Banded dotterel - tuturiwhatu Charadrius bicinctus

Banded dotterel - tuturiwhatu Charadrius bicinctus

Male

Male

Conservation Status

Nationally Vulnerable

The banded dotterel-tuturiwhatu, also known as the double banded plover, is a small (20cm) wader in the plover family. Two subspecies are recognised, the nominate Charadrius bicinctus bicinctus breeds in New Zealand and the Chatham Islands, and Charadrius bicinctus exilis breeds in the Auckland Islands.

They are fairly widespread in the south of New Zealand, but not often seen in the north. The nominate subspecies Charadrius bicinctus bicinctus is probably the most commonly seen bird on South Island braided rivers, including the Ashley-Rakahuri River.

Female with chick

Female with chick

It is partly migratory, breeding in New Zealand and the Chatham Islands from in August-January. Some then winter in Australia, New Caledonia, Vanuatu and Fiji, while others remain in New Zealand.

Like wrybill (which they are sometimes mistaken for), they breed in solitary pairs, generally nesting in more stable and low-stature vegetated areas along the outer margins of the main waterways.

Their diet is varied: aquatic and terrestrial insects, spiders, crustaceans, worms, and sometimes berries.

Juvenile

Juvenile

They first breed at 1 year of age. Three pale green-to-olive speckled eggs are laid in shallow scrapes in gravel, sand, or soil lined with tiny stones. Both adults incubate eggs for 4 weeks but never feed their chicks, which must fend for themselves after hatching, and fledge after 5-6 weeks.

Adults in breeding plumage are white with a dark greyish brown back, a distinctive brown breast, and a thinner band of black below the neck and between the eyes and beak. Younger birds have no bands, and are often speckled brown on top, with less white parts.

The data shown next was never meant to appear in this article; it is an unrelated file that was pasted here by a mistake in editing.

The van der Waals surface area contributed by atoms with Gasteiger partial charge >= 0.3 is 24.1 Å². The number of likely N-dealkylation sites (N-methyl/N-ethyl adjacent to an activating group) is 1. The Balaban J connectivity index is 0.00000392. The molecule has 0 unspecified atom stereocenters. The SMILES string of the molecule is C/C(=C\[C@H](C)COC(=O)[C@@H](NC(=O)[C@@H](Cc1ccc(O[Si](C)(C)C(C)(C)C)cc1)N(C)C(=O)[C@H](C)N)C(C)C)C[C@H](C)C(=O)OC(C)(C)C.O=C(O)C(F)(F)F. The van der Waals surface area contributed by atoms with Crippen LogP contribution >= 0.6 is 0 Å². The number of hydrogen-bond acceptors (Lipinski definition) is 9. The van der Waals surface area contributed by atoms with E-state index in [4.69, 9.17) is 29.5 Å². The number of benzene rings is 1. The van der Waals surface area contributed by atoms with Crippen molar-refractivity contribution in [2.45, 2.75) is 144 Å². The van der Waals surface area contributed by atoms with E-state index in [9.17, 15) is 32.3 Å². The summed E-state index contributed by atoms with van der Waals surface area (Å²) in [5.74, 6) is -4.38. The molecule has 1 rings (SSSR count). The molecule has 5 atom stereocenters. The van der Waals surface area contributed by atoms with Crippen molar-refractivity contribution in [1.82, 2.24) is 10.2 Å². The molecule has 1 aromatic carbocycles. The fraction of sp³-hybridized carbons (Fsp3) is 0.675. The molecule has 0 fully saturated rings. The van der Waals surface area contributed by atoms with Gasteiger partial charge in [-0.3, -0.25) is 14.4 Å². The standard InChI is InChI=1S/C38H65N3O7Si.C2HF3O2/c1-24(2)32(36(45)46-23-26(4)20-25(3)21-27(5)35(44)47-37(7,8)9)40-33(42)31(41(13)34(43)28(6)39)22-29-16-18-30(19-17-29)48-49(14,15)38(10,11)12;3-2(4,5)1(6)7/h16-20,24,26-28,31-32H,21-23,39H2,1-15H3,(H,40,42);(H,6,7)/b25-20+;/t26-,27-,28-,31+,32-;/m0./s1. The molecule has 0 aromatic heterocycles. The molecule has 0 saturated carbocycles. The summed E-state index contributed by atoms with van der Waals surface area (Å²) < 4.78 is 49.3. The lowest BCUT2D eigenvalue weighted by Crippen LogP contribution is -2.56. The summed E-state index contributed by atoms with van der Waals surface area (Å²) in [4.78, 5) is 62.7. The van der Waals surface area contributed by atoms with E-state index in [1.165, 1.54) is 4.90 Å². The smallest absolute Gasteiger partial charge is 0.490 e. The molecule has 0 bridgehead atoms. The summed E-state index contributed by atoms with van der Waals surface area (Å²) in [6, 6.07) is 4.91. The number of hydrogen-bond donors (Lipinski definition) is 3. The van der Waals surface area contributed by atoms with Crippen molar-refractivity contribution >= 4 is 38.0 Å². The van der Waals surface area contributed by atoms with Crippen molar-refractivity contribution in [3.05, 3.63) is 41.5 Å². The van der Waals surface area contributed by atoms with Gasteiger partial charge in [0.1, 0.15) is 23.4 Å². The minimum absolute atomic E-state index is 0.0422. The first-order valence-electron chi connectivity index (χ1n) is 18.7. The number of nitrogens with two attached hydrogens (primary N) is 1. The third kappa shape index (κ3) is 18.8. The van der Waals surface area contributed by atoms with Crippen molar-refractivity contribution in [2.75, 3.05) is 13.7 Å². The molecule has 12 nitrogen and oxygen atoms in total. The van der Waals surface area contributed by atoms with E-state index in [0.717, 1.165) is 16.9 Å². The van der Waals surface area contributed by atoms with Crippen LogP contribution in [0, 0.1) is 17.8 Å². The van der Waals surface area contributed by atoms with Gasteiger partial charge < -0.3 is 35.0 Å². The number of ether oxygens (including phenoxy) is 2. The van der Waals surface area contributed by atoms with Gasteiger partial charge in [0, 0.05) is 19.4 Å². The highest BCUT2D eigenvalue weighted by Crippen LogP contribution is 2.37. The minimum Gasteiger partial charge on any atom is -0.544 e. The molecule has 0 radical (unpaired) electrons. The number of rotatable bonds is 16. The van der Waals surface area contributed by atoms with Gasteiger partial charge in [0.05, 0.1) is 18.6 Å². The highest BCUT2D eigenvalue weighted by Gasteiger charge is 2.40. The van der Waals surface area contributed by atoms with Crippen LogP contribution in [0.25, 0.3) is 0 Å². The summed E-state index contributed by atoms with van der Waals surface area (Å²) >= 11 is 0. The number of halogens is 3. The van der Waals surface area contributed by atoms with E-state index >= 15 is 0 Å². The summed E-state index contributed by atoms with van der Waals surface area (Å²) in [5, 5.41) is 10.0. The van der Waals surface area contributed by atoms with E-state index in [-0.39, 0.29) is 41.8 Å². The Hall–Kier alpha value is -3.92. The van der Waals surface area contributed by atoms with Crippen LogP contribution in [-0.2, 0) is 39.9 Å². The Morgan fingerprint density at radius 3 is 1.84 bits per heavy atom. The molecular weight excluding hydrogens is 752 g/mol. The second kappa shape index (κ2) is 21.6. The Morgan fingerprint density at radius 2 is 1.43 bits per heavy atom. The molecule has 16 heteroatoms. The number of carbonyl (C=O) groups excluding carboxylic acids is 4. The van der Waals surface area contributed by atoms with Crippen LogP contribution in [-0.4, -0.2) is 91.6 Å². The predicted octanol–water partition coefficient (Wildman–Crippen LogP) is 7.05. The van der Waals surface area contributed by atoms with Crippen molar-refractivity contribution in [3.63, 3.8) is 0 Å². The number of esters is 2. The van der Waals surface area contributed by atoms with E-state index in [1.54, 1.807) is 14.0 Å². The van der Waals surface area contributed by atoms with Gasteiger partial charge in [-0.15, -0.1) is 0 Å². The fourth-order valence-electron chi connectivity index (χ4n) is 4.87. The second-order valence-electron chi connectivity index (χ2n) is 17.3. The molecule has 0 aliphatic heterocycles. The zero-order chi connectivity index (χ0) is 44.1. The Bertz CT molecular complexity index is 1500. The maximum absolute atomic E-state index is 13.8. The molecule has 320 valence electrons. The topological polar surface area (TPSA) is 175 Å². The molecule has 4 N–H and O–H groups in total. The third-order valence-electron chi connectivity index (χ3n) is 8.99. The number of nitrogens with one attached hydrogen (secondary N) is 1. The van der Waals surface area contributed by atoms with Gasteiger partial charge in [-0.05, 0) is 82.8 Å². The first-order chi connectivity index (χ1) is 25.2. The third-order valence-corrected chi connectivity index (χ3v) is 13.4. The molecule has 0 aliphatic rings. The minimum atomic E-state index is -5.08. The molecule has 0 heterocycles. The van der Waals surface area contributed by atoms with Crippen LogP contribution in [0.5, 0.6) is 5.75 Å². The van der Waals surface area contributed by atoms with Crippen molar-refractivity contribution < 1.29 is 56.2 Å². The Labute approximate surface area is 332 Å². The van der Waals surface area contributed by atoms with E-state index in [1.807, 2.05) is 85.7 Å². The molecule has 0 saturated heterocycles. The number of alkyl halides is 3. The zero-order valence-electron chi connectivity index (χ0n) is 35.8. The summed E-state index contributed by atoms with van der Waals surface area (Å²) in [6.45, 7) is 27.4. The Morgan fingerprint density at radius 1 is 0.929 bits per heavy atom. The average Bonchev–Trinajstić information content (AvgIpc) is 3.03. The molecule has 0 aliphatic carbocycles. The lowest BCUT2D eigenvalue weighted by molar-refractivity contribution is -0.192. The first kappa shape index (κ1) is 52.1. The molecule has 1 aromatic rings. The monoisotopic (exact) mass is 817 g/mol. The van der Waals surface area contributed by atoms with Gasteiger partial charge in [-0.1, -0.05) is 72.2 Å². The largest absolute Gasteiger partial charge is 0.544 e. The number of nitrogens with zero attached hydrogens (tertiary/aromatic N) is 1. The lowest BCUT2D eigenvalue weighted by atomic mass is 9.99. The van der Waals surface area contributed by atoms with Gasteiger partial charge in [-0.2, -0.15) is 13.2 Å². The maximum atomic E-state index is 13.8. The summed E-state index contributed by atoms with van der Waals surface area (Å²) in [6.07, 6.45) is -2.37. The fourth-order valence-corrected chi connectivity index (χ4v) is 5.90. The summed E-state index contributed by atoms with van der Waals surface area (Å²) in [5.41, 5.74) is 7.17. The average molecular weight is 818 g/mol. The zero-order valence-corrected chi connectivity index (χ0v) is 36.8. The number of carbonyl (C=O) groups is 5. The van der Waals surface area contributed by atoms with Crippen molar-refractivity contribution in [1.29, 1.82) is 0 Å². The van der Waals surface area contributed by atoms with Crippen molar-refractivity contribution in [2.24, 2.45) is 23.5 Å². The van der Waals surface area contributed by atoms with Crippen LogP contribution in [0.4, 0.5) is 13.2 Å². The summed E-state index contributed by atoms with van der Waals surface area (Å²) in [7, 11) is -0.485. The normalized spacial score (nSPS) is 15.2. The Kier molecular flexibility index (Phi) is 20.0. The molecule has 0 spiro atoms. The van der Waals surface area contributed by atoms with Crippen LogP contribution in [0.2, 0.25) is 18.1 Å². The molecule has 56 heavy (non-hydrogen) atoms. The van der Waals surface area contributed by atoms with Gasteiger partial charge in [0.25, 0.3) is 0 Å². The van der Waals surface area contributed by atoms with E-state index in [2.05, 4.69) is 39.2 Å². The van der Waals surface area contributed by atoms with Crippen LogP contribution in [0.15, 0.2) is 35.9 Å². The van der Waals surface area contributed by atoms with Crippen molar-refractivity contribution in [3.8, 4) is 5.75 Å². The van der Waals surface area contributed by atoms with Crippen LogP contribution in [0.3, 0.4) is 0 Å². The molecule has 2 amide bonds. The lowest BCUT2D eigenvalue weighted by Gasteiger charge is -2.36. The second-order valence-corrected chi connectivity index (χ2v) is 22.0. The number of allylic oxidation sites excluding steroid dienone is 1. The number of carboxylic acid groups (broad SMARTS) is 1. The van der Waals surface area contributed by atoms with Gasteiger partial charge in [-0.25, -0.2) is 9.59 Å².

Conservation Status

Nationally Vulnerable

The banded dotterel-tuturiwhatu, also known as the double banded plover, is a small (20cm) wader in the plover family. Two subspecies are recognised, the nominate Charadrius bicinctus bicinctus breeds in New Zealand and the Chatham Islands, and Charadrius bicinctus exilis breeds in the Auckland Islands.

They are fairly widespread in the south of New Zealand, but not often seen in the north. The nominate subspecies Charadrius bicinctus bicinctus is probably the most commonly seen bird on South Island braided rivers, including the Ashley-Rakahuri River.

Male

Male

It is partly migratory, breeding in New Zealand and the Chatham Islands from in August-January. Some then winter in Australia, New Caledonia, Vanuatu and Fiji, while others remain in New Zealand.

Like wrybill (which they are sometimes mistaken for), they breed in solitary pairs, generally nesting in more stable and low-stature vegetated areas along the outer margins of the main waterways.

Their diet is varied: aquatic and terrestrial insects, spiders, crustaceans, worms, and sometimes berries.

Female with chick

Female with chick

They first breed at 1 year of age. Three pale green-to-olive speckled eggs are laid in shallow scrapes in gravel, sand, or soil lined with tiny stones. Both adults incubate eggs for 4 weeks but never feed their chicks, which must fend for themselves after hatching, and fledge after 5-6 weeks.

Adults in breeding plumage are white with a dark greyish brown back, a distinctive brown breast, and a thinner band of black below the neck and between the eyes and beak. Younger birds have no bands, and are often speckled brown on top, with less white parts.

Juvenile

Juvenile